nep-reg New Economics Papers
on Regulation
Issue of 2016‒10‒23
ten papers chosen by
Natalia Fabra
Universidad Carlos III de Madrid

  1. Electricity Externalities, Siting, and the Energy Mix: A Survey By Heinz Welsch
  2. Panel regression analysis of electricity prices and renewable energy in the European Union By Cech, Marek
  3. The Tragedy of the Last Mile: Congestion Externalities in Broadband Networks By Jacob Malone; Aviv Nevo; Jonathan Williams
  4. Cost-Sharing and Drug Pricing Strategies : Introducing Tiered Co-Payments in Reference Price Markets By Herr, Annika; Suppliet, Moritz
  5. The Impact of Electricity Production from Renewable Sources, Nuclear Source and the Conversion of Land Use into Agricultural Land on CO2 Emissions By Thi Thanh Xuan Tran
  6. Mechanism Design and Auctions for Electricity Network By Benjamin Heymann; Alejandro Jofré
  7. The Mailstream as a Platform By Christian Jaag; Christian Bach
  8. Description of European policies and issues related to electricity pricing By Cech, Marel; Janda, Karel
  9. The Impact of Special Economic Zones on Electricity Intensity of Firms By Ronald B. Davies; T. Huw Edwards; Arman Mazhikeyev
  10. Optimal trading policies for wind energy producer By Zongjun Tan; Peter Tankov

  1. By: Heinz Welsch (University of Oldenburg, Department of Economics)
    Abstract: While early literature on electricity externalities was largely concerned with fossil fuel power generation and the associated emissions, nuclear accidents (Chernobyl, Fukushima) and the large-scale deployment of renewable energy facilities have spurred a wave of research on the externalities of nuclear power and renewable energies. The issue is important because many countries have started reconsidering their energy policies, and the externalities from electricity generation play a major role in the benefit-cost analysis of relevant options. This paper reviews the literature on electricity-related externalities. It starts by discussing their nature and the methods employed in valuing them. It finds that appraisals of electricity externalities are complicated because of heterogeneity of both the externalities themselves and the methods applied in measuring them. The paper reviews valuation studies of the externalities from fossil fuel, nuclear and renewable sources, and it discusses the relevance of their findings for the siting of plants and the electricity mix. It concludes by pointing out gaps in our knowledge about electricity externalities that deserve to be addressed in future research.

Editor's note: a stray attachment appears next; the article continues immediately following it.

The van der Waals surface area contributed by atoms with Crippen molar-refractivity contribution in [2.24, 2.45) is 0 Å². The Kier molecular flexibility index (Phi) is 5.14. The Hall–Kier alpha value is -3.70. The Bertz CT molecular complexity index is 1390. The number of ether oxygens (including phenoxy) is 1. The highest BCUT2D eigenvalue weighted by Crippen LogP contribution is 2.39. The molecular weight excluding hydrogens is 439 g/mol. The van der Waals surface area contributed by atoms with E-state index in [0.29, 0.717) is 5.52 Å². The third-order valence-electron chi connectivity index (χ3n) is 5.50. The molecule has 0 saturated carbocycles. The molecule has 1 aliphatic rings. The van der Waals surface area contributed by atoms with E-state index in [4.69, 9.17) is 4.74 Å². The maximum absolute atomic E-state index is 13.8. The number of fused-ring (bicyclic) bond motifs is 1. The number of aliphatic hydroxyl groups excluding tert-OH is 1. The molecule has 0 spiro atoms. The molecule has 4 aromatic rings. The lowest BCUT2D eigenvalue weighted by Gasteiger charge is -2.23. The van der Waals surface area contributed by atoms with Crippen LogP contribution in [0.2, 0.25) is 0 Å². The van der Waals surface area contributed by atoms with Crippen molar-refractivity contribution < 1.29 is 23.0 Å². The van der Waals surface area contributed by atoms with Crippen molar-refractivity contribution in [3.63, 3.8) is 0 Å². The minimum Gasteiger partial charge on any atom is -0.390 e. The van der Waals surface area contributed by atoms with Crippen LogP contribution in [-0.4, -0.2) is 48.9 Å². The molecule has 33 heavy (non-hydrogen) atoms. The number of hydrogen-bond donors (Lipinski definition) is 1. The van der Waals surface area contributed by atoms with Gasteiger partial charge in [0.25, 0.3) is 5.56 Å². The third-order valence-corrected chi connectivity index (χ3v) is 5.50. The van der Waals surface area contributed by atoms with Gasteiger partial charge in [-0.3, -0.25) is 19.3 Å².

Keywords: electricity generation; externalities; fossil fuels; nuclear power; renewable energy; siting; electricity mix; property value; willingness to pay; subjective well-being
    JEL: Q48 Q42 Q51 Q53 Q54
    Date: 2016–10
  2. By: Cech, Marek
    Abstract: This paper provides an econometric panel data model with data collected from 13 member states of the European Union over the period between 2010 and 2013 analysing two energy and climate relationships. First, it investigates the impact of the share of renewable energy sources in the final electricity production on the European consumer electricity prices. Second, it analyzes whether the replacement of fossil fuels by renewable energy causes a significant decrease in the greenhouse gases (specifically carbon dioxide) emissions. The results of our model analysis suggest that household electricity prices in the studied countries increase with the deployment of renewable electricity production. On the contrary, a negative effect of the renewables used in energy consumption on the CO2 emissions produced was found by the model regression.